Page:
The COVID-19 disaster has caused significant financial losses for many businesses and their owners. Whether a business is owned by a sole proprietor, or by a Limited Liability Company, Partnership, or S Corporation treated as pass-through entity for income tax purposes, or by an entity taxable as a C Corporation, there are opportunities for the business and/or its owner(s) to use current year business and investment losses to obtain refunds of taxes paid in prior years.
A taxpayer who suffers a current year loss normally must wait until the end of the year before such loss may be carried back to obtain a refund of prior years’ taxes. However, there is a special provision in the tax code allowing a taxpayer to elect to claim a loss occurring in a federally declared disaster area in either the tax year in which the loss occurred or the immediately preceding year. Accordingly, COVID-19 disaster losses that otherwise would be reported on 2020 income tax returns may be reported on 2019 tax returns, when it is more likely that the taxpayer had income and can obtain a refund. Moreover, if the COVID-19 disaster loss creates a net operating loss for 2019, under a separate provision in the tax code, that loss may potentially be carried back to obtain refunds from the 2014-2018 tax years.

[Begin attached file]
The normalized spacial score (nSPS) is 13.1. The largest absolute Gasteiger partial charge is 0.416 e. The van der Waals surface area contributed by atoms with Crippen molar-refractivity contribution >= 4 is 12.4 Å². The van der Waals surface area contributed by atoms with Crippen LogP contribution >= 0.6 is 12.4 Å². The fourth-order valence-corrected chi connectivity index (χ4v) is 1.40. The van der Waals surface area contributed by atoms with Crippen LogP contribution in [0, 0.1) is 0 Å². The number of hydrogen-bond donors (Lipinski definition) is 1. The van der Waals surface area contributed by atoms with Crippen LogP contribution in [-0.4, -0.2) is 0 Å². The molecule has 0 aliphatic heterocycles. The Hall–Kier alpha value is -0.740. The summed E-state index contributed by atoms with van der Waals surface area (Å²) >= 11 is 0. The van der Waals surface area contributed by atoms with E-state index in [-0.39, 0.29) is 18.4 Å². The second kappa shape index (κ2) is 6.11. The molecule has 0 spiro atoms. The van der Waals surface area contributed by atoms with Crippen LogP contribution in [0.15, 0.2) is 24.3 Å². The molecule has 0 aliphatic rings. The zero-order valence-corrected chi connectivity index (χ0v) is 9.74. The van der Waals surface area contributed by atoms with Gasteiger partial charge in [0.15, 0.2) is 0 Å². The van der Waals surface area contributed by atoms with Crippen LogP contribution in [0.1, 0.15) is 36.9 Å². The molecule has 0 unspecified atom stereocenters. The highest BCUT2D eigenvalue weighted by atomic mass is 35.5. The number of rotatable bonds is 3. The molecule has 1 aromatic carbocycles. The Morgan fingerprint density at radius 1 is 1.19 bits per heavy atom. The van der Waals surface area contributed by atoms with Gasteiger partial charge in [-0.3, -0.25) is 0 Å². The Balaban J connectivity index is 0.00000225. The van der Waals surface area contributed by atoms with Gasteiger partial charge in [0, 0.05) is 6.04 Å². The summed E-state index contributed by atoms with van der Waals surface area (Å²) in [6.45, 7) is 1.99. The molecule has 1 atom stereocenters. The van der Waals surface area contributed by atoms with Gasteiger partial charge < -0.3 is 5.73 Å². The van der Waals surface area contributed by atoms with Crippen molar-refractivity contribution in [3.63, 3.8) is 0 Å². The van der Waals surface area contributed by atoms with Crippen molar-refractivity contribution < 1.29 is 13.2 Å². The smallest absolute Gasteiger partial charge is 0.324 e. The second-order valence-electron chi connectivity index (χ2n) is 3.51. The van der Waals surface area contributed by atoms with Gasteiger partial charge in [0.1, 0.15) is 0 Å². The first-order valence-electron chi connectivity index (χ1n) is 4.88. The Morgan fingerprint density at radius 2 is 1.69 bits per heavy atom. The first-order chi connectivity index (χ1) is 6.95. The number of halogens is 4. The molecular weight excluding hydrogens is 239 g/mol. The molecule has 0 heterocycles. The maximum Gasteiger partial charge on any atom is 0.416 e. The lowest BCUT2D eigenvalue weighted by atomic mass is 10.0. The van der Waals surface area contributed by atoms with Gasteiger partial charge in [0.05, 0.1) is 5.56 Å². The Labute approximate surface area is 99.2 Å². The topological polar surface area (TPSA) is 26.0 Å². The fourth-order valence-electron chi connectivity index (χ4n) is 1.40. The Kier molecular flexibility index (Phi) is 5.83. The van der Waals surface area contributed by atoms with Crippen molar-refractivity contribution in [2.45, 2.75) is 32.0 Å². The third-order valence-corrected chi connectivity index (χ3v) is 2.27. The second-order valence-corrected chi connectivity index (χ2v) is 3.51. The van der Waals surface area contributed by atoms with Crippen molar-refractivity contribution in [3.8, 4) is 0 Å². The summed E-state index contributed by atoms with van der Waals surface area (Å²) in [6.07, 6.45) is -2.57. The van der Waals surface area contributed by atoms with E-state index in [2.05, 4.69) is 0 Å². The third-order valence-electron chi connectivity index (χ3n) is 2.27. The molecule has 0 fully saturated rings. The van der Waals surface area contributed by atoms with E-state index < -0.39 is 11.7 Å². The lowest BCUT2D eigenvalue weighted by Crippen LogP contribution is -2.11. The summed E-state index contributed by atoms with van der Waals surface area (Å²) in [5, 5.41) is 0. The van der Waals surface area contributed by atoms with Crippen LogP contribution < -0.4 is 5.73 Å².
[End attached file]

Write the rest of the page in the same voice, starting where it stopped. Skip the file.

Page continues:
Electing to deduct the loss in 2019 rather than 2020 will potentially increase the tax savings from the loss and, perhaps most significantly for a business owner in serious financial distress, it will enable the taxpayer to obtain a tax refund before the end of the 2020 tax year. However, before advising a client to make such an election, a tax professional should carefully evaluate the taxpayer’s current year tax situation and tax returns for prior years to determine:
- whether the disaster loss qualifies as a business or investment loss;
- whether the disaster loss is deductible on an individual or entity tax return;
- whether, if net income exists before deducting the disaster loss in 2019 or 2020, there are differences in the taxpayer’s marginal tax rates for those years;
- whether, if the loss will create a net operating loss for 2019 and/or 2020, how such loss may be carried back to produce tax refunds from 2014 through 2018; and
- whether, if the loss is taken in 2019 and carried back to 2014, the taxpayer will be subject to the alternative minimum tax in 2014.
These are just some of the many aspects of a taxpayer’s situation that will have to be examined for the past six years in order to make an informed decision as to when and how to claim tax refunds for a COVID-19 disaster loss.